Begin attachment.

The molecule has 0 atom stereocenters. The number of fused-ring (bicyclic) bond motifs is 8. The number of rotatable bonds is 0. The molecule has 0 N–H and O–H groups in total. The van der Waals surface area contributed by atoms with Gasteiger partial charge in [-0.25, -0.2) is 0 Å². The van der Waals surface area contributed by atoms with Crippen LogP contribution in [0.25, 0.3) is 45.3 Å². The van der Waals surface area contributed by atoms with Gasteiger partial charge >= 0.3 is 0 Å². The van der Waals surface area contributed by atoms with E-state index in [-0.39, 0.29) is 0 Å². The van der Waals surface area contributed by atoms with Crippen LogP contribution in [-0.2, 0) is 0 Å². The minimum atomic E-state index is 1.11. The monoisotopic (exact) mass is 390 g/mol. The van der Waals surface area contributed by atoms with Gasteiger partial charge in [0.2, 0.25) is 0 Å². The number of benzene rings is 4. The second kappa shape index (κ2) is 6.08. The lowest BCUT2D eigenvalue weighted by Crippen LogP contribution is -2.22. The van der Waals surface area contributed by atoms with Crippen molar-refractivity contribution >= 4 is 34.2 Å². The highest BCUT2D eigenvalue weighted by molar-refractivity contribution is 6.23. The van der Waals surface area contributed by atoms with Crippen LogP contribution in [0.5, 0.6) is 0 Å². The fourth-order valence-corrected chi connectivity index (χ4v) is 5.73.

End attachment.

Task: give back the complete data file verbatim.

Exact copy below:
The molecule has 0 atom stereocenters. The number of fused-ring (bicyclic) bond motifs is 8. The number of rotatable bonds is 0. The molecule has 0 N–H and O–H groups in total. The van der Waals surface area contributed by atoms with Gasteiger partial charge in [-0.25, -0.2) is 0 Å². The van der Waals surface area contributed by atoms with Crippen LogP contribution in [0.25, 0.3) is 45.3 Å². The van der Waals surface area contributed by atoms with Gasteiger partial charge >= 0.3 is 0 Å². The van der Waals surface area contributed by atoms with E-state index in [-0.39, 0.29) is 0 Å². The van der Waals surface area contributed by atoms with Crippen LogP contribution in [-0.2, 0) is 0 Å². The minimum atomic E-state index is 1.11. The monoisotopic (exact) mass is 390 g/mol. The van der Waals surface area contributed by atoms with Gasteiger partial charge in [0.2, 0.25) is 0 Å². The number of benzene rings is 4. The second kappa shape index (κ2) is 6.08. The lowest BCUT2D eigenvalue weighted by Crippen LogP contribution is -2.22. The van der Waals surface area contributed by atoms with Crippen molar-refractivity contribution >= 4 is 34.2 Å². The highest BCUT2D eigenvalue weighted by molar-refractivity contribution is 6.23. The van der Waals surface area contributed by atoms with Crippen LogP contribution in [0.5, 0.6) is 0 Å². The fourth-order valence-corrected chi connectivity index (χ4v) is 5.73.